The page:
Apamea (Syria)

Apamea (Syria)

Ancient Site
 
Ancient Site
 Less

Apamea (Syria)

to get instant updates about 'Apamea (Syria)' on your MyPage. Meet other similar minded people. Its Free!

X 

All Updates


Description:
Apamea (, Apameia; , Afamia) was a treasure city and stud-depot of the Seleucid kings, was capital of Apamene, on the right bank of the Orontes River. (Steph. B. s. v.; Strabo xvi. p. 752; Ptolemy v. 15. § 19; Festus Avienus, v. 1083; Anton. Itin.; Hierocles). Its site is found about to the northwest of Hama, Syria, overlooking the Ghab valley. Previously known as Pharmake, it was fortified and enlarged by Seleucus I Nicator in 300 BC, who so named it after his Bactrian wife, Apama – not his mother, as Stephanus asserts (compare Strabo, p. 578). In pursuance of his policy of Hellenizing Syria, it bore the Macedonian name of Pella. The fortress was placed upon a hill; the windings of the Orontes, with the lake and marshes, gave it a peninsular form, whence its other name of Cherronêsos. Seleucus had his commissariat there, 500 elephants, with 30,000 mares, and 300 stallions. The pretender, Diodotus Tryphon, made Apamea the basis of his operations. (Strab. l. c.) Located at a strategic crossroads for Eastern commerce, the city flourished to the extent that its population eventually numbered half a million. It was one of the four cities of the Syrian tetrapolis.Josephus (Ant. xiv. 3. § 2) relates, that Pompey marching south from his winter quarters, probably at or near Antioch, razed the fortress of Apamea in 64 BC whence the city was annexed to the Roman Republic. In the revolt of Syria under Q. Caecilius Bassus, it held out against Julius......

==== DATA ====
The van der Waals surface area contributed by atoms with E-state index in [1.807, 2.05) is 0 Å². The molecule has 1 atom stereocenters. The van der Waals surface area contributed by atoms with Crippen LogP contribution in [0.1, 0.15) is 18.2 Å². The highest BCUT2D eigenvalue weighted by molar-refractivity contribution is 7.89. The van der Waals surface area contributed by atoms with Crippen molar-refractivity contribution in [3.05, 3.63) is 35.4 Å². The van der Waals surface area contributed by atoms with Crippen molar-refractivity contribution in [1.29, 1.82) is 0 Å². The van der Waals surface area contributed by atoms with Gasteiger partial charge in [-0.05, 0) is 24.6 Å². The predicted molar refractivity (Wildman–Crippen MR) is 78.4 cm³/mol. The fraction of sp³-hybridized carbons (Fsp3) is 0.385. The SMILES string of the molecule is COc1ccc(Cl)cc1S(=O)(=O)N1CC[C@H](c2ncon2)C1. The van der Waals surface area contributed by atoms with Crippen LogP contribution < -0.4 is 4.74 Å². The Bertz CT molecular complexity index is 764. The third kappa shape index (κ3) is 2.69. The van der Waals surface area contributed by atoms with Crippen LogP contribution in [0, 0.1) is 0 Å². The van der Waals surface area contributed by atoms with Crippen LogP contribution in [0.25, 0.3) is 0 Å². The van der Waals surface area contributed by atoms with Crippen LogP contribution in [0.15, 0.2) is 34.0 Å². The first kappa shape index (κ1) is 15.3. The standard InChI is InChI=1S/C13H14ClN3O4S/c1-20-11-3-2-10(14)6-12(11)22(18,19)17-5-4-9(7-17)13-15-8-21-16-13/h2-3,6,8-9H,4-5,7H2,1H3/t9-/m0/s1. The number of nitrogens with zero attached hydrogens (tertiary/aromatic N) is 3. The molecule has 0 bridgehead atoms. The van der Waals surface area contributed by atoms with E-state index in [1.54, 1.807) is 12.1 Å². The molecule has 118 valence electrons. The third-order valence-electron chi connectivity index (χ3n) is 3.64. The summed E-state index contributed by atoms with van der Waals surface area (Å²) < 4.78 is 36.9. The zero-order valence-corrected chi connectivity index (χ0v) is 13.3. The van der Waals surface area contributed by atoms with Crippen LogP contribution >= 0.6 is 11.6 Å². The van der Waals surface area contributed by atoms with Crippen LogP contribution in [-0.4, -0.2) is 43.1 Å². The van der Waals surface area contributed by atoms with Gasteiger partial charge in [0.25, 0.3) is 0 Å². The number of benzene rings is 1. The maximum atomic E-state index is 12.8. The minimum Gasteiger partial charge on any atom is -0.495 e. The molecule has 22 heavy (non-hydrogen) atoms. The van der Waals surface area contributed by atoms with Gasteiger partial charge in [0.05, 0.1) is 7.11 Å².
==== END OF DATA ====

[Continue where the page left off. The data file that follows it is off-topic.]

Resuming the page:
Read More

No feeds found

All
wait Posting your question. Please wait!...


About

Ancient Site
No messages found
Suggested Pages
Tell your friends >
about this page
 Create a new Page
for companies, colleges, celebrities or anything you like.Get updates on MyPage.
Create a new Page
 Find your friends
  Find friends on MyPage from